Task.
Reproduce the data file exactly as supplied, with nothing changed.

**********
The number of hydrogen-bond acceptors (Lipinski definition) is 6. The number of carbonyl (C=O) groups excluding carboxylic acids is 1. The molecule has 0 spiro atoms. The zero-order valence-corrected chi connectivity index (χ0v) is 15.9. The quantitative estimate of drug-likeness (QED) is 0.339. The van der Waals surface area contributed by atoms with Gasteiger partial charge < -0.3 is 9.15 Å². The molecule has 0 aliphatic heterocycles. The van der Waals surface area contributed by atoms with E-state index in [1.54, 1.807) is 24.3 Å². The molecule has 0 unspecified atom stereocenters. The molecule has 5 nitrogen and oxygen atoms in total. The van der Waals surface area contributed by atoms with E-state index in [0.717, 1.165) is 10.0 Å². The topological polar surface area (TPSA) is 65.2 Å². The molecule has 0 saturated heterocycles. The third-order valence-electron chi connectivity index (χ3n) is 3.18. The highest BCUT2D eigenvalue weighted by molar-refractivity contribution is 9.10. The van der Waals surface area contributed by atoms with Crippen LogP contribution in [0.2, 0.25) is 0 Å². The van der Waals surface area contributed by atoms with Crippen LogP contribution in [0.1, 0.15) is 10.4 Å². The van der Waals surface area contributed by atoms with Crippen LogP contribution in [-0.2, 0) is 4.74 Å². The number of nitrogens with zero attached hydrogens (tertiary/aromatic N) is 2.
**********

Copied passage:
The number of hydrogen-bond acceptors (Lipinski definition) is 6. The number of carbonyl (C=O) groups excluding carboxylic acids is 1. The molecule has 0 spiro atoms. The zero-order valence-corrected chi connectivity index (χ0v) is 15.9. The quantitative estimate of drug-likeness (QED) is 0.339. The van der Waals surface area contributed by atoms with Gasteiger partial charge < -0.3 is 9.15 Å². The molecule has 0 aliphatic heterocycles. The van der Waals surface area contributed by atoms with E-state index in [1.54, 1.807) is 24.3 Å². The molecule has 0 unspecified atom stereocenters. The molecule has 5 nitrogen and oxygen atoms in total. The van der Waals surface area contributed by atoms with E-state index in [0.717, 1.165) is 10.0 Å². The topological polar surface area (TPSA) is 65.2 Å². The molecule has 0 saturated heterocycles. The third-order valence-electron chi connectivity index (χ3n) is 3.18. The highest BCUT2D eigenvalue weighted by molar-refractivity contribution is 9.10. The van der Waals surface area contributed by atoms with Crippen LogP contribution in [0.2, 0.25) is 0 Å². The van der Waals surface area contributed by atoms with Crippen LogP contribution in [0.1, 0.15) is 10.4 Å². The van der Waals surface area contributed by atoms with Crippen LogP contribution in [-0.2, 0) is 4.74 Å². The number of nitrogens with zero attached hydrogens (tertiary/aromatic N) is 2.